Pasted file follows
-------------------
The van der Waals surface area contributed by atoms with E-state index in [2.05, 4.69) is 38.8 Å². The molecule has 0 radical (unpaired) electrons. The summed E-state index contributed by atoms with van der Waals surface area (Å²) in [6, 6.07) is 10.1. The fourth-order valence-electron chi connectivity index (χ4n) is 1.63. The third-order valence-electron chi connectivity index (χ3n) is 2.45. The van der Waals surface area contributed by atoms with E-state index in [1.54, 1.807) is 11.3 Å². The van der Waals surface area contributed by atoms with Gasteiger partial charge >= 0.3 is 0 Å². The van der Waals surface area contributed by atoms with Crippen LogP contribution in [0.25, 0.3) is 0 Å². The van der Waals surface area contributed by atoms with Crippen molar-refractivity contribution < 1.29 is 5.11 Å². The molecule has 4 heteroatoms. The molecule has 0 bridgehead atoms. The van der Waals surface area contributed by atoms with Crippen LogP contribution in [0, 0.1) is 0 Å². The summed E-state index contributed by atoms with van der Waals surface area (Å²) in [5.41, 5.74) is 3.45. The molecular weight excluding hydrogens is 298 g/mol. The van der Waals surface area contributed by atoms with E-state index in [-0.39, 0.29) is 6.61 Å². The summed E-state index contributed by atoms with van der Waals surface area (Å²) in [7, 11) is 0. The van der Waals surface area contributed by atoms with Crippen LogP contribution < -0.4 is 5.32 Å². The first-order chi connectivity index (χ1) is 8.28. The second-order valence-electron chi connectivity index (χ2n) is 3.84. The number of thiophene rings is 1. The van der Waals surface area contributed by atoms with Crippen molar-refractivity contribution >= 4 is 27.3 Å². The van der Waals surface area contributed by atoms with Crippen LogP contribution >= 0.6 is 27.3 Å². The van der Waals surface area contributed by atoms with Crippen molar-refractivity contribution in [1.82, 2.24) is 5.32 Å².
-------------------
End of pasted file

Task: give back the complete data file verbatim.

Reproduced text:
The van der Waals surface area contributed by atoms with E-state index in [2.05, 4.69) is 38.8 Å². The molecule has 0 radical (unpaired) electrons. The summed E-state index contributed by atoms with van der Waals surface area (Å²) in [6, 6.07) is 10.1. The fourth-order valence-electron chi connectivity index (χ4n) is 1.63. The third-order valence-electron chi connectivity index (χ3n) is 2.45. The van der Waals surface area contributed by atoms with E-state index in [1.54, 1.807) is 11.3 Å². The van der Waals surface area contributed by atoms with Gasteiger partial charge >= 0.3 is 0 Å². The van der Waals surface area contributed by atoms with Crippen LogP contribution in [0.25, 0.3) is 0 Å². The van der Waals surface area contributed by atoms with Crippen molar-refractivity contribution < 1.29 is 5.11 Å². The molecule has 4 heteroatoms. The molecule has 0 bridgehead atoms. The van der Waals surface area contributed by atoms with Crippen LogP contribution in [0, 0.1) is 0 Å². The summed E-state index contributed by atoms with van der Waals surface area (Å²) in [5.41, 5.74) is 3.45. The molecular weight excluding hydrogens is 298 g/mol. The van der Waals surface area contributed by atoms with E-state index in [-0.39, 0.29) is 6.61 Å². The summed E-state index contributed by atoms with van der Waals surface area (Å²) in [7, 11) is 0. The van der Waals surface area contributed by atoms with Crippen LogP contribution < -0.4 is 5.32 Å². The first-order chi connectivity index (χ1) is 8.28. The second-order valence-electron chi connectivity index (χ2n) is 3.84. The number of thiophene rings is 1. The van der Waals surface area contributed by atoms with Crippen molar-refractivity contribution >= 4 is 27.3 Å². The van der Waals surface area contributed by atoms with Crippen LogP contribution >= 0.6 is 27.3 Å². The van der Waals surface area contributed by atoms with Crippen molar-refractivity contribution in [1.82, 2.24) is 5.32 Å².